If you get another lawyer and the arrangement is still for 40%, the contingent fee is divided between the incoming and the outgoing lawyer at the end of the day. The court takes into consideration how much was offered to the outgoing lawyer, and how much the case actually settled for. If the outgoing lawyer got an offer of $100,000, and new lawyer upped the amount to $400,000, the outgoing lawyer would probably get a fee of $40,000 and the incoming lawyer would get the rest of the fee. This formula is not set in stone, and there may be law unique to your state that I don't know about, but this is how it generally works. Whe you hire a new lawyer (and I hope you do) your new lawyer will explain the process to you as it affects your case and work these arrangements out with the old lawyer for you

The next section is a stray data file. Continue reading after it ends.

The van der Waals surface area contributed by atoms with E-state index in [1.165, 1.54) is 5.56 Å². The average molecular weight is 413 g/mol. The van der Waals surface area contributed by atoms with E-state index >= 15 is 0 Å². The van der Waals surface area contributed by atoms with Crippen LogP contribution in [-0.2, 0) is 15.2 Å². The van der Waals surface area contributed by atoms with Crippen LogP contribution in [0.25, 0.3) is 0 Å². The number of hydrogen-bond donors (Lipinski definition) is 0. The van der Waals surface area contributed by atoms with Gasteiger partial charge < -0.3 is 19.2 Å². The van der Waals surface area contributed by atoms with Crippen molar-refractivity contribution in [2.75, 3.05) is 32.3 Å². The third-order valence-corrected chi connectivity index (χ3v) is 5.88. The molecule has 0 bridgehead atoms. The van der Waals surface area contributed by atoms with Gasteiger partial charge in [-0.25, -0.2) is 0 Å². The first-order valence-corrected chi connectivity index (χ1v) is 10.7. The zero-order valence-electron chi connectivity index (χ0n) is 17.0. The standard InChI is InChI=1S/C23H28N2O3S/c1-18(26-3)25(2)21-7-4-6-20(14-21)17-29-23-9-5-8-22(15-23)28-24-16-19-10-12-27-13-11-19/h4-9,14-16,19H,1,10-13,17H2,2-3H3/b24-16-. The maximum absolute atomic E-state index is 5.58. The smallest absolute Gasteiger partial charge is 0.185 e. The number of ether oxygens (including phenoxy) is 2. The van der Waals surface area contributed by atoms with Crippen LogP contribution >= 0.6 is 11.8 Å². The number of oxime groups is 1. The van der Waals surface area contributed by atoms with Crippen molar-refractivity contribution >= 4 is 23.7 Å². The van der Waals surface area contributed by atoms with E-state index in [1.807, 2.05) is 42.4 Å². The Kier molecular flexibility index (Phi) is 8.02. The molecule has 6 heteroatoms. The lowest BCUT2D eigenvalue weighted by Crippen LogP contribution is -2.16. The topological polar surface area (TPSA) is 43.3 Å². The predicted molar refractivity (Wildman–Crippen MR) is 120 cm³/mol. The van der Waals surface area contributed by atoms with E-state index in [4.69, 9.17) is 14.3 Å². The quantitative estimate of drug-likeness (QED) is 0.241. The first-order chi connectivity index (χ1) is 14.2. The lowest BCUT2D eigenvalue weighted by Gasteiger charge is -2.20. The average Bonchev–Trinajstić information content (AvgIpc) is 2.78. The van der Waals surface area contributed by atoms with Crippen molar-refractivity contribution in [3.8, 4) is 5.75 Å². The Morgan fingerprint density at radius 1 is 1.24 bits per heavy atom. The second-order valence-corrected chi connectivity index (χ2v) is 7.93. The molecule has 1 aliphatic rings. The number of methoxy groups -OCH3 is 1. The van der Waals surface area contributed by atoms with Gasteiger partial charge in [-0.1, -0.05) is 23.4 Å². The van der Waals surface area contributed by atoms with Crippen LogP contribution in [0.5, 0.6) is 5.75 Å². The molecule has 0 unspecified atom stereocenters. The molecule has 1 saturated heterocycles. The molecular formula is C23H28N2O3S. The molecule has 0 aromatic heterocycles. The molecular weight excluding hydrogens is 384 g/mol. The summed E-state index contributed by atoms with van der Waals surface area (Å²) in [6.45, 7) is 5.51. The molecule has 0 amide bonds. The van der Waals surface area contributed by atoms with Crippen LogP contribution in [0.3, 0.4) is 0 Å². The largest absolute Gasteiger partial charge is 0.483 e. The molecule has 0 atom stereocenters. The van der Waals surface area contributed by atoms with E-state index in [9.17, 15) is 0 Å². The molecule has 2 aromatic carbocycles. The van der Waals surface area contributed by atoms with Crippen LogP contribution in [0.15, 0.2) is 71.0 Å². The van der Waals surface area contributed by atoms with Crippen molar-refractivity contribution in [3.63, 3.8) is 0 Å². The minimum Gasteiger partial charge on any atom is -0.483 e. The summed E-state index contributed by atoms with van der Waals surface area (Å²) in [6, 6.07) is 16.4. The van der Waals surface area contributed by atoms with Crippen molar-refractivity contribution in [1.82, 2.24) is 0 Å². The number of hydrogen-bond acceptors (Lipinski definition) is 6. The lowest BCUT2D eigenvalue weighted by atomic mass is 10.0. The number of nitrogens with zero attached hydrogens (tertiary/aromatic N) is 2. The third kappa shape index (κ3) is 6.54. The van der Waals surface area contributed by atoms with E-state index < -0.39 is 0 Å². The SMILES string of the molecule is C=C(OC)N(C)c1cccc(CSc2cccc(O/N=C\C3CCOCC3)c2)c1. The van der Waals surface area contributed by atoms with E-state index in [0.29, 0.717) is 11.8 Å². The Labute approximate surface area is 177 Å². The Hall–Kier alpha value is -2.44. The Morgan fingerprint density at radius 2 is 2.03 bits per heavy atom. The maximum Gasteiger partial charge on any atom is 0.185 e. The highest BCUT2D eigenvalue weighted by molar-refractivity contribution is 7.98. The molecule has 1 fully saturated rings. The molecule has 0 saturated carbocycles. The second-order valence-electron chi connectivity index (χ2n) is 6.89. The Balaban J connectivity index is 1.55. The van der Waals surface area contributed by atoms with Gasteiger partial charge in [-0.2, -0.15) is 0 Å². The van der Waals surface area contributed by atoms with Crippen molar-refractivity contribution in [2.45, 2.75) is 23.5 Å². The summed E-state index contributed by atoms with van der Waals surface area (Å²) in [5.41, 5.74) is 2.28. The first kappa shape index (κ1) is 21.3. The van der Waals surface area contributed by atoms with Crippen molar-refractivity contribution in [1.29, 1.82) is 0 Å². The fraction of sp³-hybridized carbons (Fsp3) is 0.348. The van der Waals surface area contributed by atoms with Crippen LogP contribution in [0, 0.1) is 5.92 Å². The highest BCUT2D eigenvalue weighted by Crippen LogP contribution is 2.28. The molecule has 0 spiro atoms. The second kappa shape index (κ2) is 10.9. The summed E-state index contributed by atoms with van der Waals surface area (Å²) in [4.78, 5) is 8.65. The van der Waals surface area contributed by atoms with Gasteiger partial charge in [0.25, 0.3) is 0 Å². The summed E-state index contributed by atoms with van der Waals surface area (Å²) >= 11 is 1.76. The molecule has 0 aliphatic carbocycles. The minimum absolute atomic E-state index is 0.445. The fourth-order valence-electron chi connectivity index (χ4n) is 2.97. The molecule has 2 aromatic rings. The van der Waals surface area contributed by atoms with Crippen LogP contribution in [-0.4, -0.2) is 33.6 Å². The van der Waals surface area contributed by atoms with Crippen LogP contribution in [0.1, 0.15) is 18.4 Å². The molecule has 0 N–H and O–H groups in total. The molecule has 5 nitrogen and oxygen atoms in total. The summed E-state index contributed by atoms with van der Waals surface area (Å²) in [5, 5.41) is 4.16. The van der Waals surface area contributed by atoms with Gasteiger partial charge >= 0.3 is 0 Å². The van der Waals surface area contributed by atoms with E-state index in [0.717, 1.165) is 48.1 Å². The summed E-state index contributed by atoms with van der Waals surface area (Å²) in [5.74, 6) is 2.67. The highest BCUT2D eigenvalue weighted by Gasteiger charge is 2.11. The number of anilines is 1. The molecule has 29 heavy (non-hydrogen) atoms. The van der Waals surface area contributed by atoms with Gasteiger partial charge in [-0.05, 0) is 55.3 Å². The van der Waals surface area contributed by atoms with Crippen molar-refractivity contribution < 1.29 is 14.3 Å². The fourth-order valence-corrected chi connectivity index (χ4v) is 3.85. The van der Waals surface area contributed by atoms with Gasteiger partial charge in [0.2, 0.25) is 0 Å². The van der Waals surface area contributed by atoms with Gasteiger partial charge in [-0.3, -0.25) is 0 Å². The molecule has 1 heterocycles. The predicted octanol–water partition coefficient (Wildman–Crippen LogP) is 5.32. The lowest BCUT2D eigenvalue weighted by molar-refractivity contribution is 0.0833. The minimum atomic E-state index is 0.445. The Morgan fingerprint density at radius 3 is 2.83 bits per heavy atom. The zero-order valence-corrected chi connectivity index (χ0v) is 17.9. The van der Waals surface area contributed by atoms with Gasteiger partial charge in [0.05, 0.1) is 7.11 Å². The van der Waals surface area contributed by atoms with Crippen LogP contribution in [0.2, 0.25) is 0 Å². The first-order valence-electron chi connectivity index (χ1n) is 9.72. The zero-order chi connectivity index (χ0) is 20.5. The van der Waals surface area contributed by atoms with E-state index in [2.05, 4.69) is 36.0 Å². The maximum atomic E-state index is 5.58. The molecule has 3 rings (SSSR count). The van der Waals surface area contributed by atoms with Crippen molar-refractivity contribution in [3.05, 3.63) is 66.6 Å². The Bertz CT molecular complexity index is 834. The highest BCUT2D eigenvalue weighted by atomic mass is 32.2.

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A complete answer to your question would require also knowing why the first attorney was fired. She may have done something that affects the analysis of what she is entitled to, in anything. And, I'll respectfully suggest that in many cases it could be more complicated than what the other response suggests. For example, your first lawyer may have worked the case up until the eve of trial and then was dismissed by you after a $100,000 offer came in. If the new attorney negotiated a better deal, say $400,000, largely off the strength of the case the first attorney put together, then the split may not necessarily end up being proportional.
However: Many states have programs for settling fee disputes. The split between the two lawyers probably can't be determined until the case gets resolved and then you can all look back at the efforts and the results.